But sometimes living in the midst of this broken world, it is hard to always see God’s plan and faithfulness toward us. So one thing we must settle in our hearts is that no matter the circumstances, what we feel or even experience, we must decide that God is true and everything contrary to His Word is a lie.
God’s promises are always true, even when we struggle to believe or experience them.
"What advantage, then, is there in being a Jew, or what value is there in circumcision? Much in every way! First of all, they have been entrusted with the very words of God" (Romans 3:1-2)
I am sure by this point, the Jews reading this letter were feeling beaten down. Paul ended Chapter 2 by revealing that they had misunderstood God’s covenant. They were operating under the assumption that because they were circumcised and the natural descendants of Abraham, they had an advantage with God. But all of this had been shattered by Paul’s declaration that a true descendant is one whose heart has been circumcised by the Spirit of God (Rom. 2:29).
The Jews had the monumental task of taking the Word spoken to the and recording it and preserving it.
So the question becomes: What advantage is there in being a Jew?
“They overcame him by the blood of the Lamb, and by the word of their testimony” (Revelation 12:11a).
I sat with rapt attention while listening to a former meth user, a drug dealer and a runaway. Her life was in shambles before she encountered the Lord—and to be honest—it has been ever since.
Even after finding peace, she struggled for years occasionally returning to her past lifestyle of drug use, men use, and living on the streets.
When we share our struggles, we highlight what God has done, causing others to marvel at Jesus.
However, something beautiful and unexpected happened when she opened up to bare her soul. Before me, I didn’t see someone chained to a life of drugs. Instead, I saw a beautiful woman, with physical scars, but still deeply loved by God, and she was teaching me something about forgiveness.
Watch this video teaching by Juli entitled Worthy of the Gospel—No Grumbling*
Are we pre-conditioned to grumble and complain?
Complaining is a natural default for many, but Paul observes in the Book of Philippians that a mark of Christian maturity is doing EVERYTHING without grumbling or complaining (Phil. 2:14-15).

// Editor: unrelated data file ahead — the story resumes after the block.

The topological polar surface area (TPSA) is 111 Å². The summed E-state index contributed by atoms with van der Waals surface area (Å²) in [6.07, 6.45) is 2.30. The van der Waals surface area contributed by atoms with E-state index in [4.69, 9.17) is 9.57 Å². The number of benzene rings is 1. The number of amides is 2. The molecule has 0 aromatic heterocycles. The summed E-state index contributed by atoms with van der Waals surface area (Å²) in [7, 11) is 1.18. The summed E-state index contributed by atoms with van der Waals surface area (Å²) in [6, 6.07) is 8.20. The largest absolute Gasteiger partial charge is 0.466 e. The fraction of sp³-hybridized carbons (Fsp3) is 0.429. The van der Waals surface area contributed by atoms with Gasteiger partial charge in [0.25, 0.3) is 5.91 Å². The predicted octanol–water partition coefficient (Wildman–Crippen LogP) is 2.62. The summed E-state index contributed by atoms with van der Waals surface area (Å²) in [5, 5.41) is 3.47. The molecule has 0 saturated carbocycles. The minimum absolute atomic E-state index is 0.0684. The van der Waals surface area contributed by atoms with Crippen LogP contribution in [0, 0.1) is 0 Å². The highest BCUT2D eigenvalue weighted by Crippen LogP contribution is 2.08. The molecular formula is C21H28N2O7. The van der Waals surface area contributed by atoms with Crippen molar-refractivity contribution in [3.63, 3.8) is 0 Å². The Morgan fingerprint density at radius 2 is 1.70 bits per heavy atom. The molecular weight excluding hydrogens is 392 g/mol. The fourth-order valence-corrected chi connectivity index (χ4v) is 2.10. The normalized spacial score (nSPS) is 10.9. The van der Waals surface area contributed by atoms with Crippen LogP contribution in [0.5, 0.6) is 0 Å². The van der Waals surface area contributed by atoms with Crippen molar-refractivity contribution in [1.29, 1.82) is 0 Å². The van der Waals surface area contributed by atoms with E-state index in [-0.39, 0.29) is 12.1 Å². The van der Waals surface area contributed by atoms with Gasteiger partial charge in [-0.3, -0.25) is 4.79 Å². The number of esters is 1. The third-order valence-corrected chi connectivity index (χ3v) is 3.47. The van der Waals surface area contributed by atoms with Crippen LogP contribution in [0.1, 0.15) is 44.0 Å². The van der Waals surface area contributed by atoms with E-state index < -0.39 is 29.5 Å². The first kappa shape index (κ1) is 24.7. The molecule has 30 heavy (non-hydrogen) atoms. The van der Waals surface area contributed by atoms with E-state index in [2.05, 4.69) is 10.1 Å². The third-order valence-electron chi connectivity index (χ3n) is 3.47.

This teaching will hit many people right between the eyes as Juli examines the devastating effects of constant grumbling and complaining. She will offer three practical steps on how to be “complain-less.” She finishes with a message of hope for those of us who struggle with grumbling and complaining.
*Juli taught this sermon at Orchard Hill Church on March 6, 2016.
“A man is not a Jew if he is only one outwardly, nor is circumcision merely outward and physical. No, a man is a Jew if he is one inwardly; and circumcision is circumcision of the heart, by the Spirit, not by the written code. Such a man’s praise is not from men, but from God” (Romans 2:28-29).
This passage of scripture is powerful. In a world where we judge others on the basis of their skin, the country we live in, or even the church we belong to—we find so many things to divide us. But this is an invitation to unity in Christ. In a startling revelation, as Paul announces that it is the condition of one’s heart that makes him or her a true child of God.
Abraham had a righteousness that could not come from following the commandments in the Law because Abraham had been declared righteous over 400 years before the Law was given.
To the Jewish people, who had prided themselves in being circumcised, a physical sign showing they were a part of God’s chosen people, this is quite the statement. Paul reveals that circumcision is merely an outward sign of an inward reality. This reality is a circumcision of the heart by the Spirit of God himself.